If you don’t know what a codependent relationship is, it’s when two people in a relationship surrender their independence and develop an unhealthy dependence on each other. In this dynamic one partner is so obsessed with the needs of the other, that they ignore their own needs. In turn, the other partner controls the relationship in a selfish and often abusive way.
This is a dangerous dynamic, but it’s not as easy to identify as you may think. Abuse often doesn’t look the way people expect it to, and many people are unaware of the different forms it can take.
While codependent relationships may have physical abuse, all have emotional and mental abuse. This type of abuse is often extremely difficult to identify. It slowly creeps into the relationship and becomes a pattern of behavior that the codependent cannot change.
In a report published by the Office on Women’s Health, the origins of emotional abuse in a relationship can start suddenly, or they can gradually build. Often what’s seen by the codependent partner as a loving, caring and attentive partner is actually a controller, a stalker, and a person who is isolating and feeding off the needs of the codependent. Once the relationship is established, the attempts to appear caring and concerned vanish, while the negativity, hostility, and demands increase.
The Effects and Impact of Emotional, Mental, and Verbal Abuse
Emotional, mental, and verbal abuse not only creates feelings of guilt, shame, and blame for the victim, but they also impact how they see themselves.
Because codependents fear being alone and get so much of their identify from their relationship with their partner, they have problems saying no or standing up for themselves when they begin to experience abuse. Saying no often results in more verbal abuse, isolation, and threats to leave—all issues that are exactly what the codependent is trying to avoid.
This creates a behavior cycle where the codependent accommodates for the narcissistic partner, who in turn becomes more abusive and more demanding about getting their needs met with no concern for the other.
It’s important to realize that, just like physical abuse, the emotional, mental, and verbal abuse is intentional behavior by the abuser. It’s not a harsh word or a comment made that is apologized for with genuine remorse. Instead, the narcissist uses this behavior to get what they want, intentionally tearing down the other person’s self-esteem, self-worth, and ability to stand up for themself.
Another common form of emotional and verbal abuse is gaslighting. This is not a new behavior, but it’s recently been identified and labeled as a behavior used by those who engage in emotional abuse.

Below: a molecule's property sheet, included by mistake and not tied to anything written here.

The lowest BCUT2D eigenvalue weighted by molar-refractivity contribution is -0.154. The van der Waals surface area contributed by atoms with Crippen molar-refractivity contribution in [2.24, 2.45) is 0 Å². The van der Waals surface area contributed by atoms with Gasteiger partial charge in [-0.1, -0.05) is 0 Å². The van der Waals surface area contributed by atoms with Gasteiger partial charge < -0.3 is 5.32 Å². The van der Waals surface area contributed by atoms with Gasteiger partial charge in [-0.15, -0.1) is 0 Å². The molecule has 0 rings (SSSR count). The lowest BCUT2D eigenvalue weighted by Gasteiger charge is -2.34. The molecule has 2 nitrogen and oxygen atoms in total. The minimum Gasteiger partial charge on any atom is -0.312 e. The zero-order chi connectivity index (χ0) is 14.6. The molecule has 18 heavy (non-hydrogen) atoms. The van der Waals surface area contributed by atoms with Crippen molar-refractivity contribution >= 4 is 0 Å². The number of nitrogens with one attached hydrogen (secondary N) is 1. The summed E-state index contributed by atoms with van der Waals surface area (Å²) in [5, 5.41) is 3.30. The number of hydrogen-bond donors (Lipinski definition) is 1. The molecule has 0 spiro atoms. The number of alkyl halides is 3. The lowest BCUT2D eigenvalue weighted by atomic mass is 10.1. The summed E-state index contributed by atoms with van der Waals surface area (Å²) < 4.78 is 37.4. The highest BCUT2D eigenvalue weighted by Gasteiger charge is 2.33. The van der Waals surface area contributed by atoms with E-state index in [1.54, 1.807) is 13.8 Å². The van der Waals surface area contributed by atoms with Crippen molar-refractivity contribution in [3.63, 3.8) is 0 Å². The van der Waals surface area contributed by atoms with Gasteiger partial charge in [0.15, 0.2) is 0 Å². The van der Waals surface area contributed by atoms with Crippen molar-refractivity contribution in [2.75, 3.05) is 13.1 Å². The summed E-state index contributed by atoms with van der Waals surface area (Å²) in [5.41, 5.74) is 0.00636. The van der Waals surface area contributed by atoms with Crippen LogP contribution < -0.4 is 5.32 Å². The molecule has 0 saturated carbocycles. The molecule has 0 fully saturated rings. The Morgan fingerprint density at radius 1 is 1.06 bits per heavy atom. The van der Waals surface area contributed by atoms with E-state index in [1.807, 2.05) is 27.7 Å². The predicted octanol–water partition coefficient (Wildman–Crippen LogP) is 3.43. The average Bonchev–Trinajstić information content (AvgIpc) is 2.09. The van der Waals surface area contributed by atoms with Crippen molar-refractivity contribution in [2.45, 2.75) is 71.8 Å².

Gaslighting is, in some ways, more difficult to detect and more damaging than some other types of emotional abuse. In this type of abuse, the abuser controls the codependent by providing false information or false recollections that cause the codependent to begin to question their sanity and their ability to recall and remember things correctly.
In some cases, gaslighting is the use of denials that things occurred. This is not simply differences in recollection. It is malicious, intentional, and designed to create guilt, uncertainty, and doubt in your mind.
There are some common signs that gaslighting is going on the relationship. To help identify this behavior, look for the following:
Covering up behavior: If a partner is caught in a lie, often they will use lies to attempt to explain away the issue. However, the lies are repeated over and over again, and may be obviously inaccurate accounts of what has occurred. At the same time, the codependent is unlikely to challenge the lie, and it keeps getting repeated until it’s hard for the codependent to recall the specifics of the situation.
Giving false information: To reinforce a lie, an abuser using this technique may talk about other people as also seeing their version of the truth. For example, a man may tell a woman she was flirting with someone at a party, and everyone noticed and was talking about it. He may make statements about what others said and how they saw the behavior.
As gaslighting can be difficult to detect, talking to a therapist and building a strong support network will be critical to avoid further damage to your self-esteem.
If you think someone may be abusing you or someone you know, get help. And for more information on relationships and safety, visit https://www.womenshealth.gov/relationships-and-safety/.
Sherry Gaba, LCSW is a Certified Transformation and Recovery Coach and the leading Psychotherapist on VH1’s Celebrity Rehab and Sex Addiction. Her book, “The Marriage and Relationship Junkie: Kicking your Obsession” is on sale for 50% off from now until February 18, 2019.
She helps singles navigate the dating process to find the love of their lives. Take her quiz to find out if you’re a love addict, sign up for a 30-minute strategy session, or learn more about how to get over a break up. Sherry maintains a private practice in Westlake Village, and is a sought after online dating and relationship coach. For more information visit www.sherrygaba.com.